Gene may determine success of smoking cessation
DANA POINT, California (CNN) -- Genes rather than willpower may predetermine if a person can successfully quit smoking.
Scientists have shown for the first time that a gene known to be associated with drug and alcohol addiction also plays a role in the outcome of smoking cessation attempts.
Scientists at the M.D. Anderson Cancer Center in Houston, Texas, wanted to know if there was a genetic difference between people who successfully quit smoking and those who failed.
In the past, researchers have compared smokers to non-smokers to identify genetic differences. Knowing how genetics influence smokers could lead to better treatment programs.
In the new study, 134 people were chosen participate in a smoking cessation program. All carried a specific gene called DRD2, which is a dopamine receptor. Dopamine is a neurotransmitter that influences how brain cells communicate with each other.
All were given counseling and a nicotine patch, and were randomly selected to receive an antidepressant drug or a placebo.
Researchers found that among those smokers taking the placebo, 25 percent abstained from cigarettes for 18 weeks, compared with 37 percent for those taking the antidepressant.
They also found that those participants with a certain type of the DRD2 gene were more likely to start smoking again after the 18 weeks -- they surmised that it might also determine the effectiveness of the antidepressant in smoking cessation.
The DRD2 gene is made up of a pair of alleles. These alleles "come in two forms -- either A1 or A2 -- you get one from your father and one from your mother," said Paul Cinciripini, director of the Tobacco Research and Treatment Center at M.D. Anderson and one of the study's authors. "If you have the A1 allele, you quit (smoking) less often."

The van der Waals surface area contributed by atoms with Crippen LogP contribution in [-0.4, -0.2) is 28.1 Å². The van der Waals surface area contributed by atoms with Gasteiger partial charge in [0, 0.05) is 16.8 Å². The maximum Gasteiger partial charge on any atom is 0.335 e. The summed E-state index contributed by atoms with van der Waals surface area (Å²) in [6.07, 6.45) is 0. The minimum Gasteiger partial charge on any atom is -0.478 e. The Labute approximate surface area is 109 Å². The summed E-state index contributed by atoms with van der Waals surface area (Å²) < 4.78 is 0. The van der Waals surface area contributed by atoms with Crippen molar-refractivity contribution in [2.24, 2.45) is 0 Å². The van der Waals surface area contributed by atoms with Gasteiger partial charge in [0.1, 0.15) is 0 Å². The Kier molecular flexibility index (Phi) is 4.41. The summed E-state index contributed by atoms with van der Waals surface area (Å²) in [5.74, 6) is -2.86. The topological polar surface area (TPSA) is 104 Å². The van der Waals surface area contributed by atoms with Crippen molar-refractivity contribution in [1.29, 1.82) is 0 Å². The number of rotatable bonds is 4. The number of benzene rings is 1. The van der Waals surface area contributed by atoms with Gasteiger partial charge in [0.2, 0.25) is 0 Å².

The participants who had the A2 allele had a good response to the antidepressant.
DRD2 is the most widely studied dopamine gene, according to Cinciripini. It has been found in people with obesity, alcoholism, cocaine addiction and pathological gambling.
This is the first study to look at how genes can contribute to or hamper smoking cessation efforts. The research was presented at a conference in Dana Point, California, sponsored by the American Cancer Society.
"If we genetically characterize the dependent smoker we can potentially tailor-make drugs for each genetic profile or to simplify, if you have genetic profile x, y and z, you can find different drugs that work for x, y and z," said Dr. Dileep Bal, president of the American Cancer Society.
The importance of this work is "not to preordain or predetermine what's going to happen to people, but it's to identify the areas to provide a little extra assistance to people trying to quit," added Dr. David Burns, professor of Medicine at the University of California at San Diego.
Cinciripini said he could envision that in the future, smokers may be screened for this particular gene, so that they may receive specific drugs that may help them successfully stop smoking.
Smoking rates are slowly declining in the United States according to the American Cancer Society, but they continue to rise in developing countries. The World Health Organization estimates that, based on current smoking patterns, smoking will eventually kill 500 million people worldwide.
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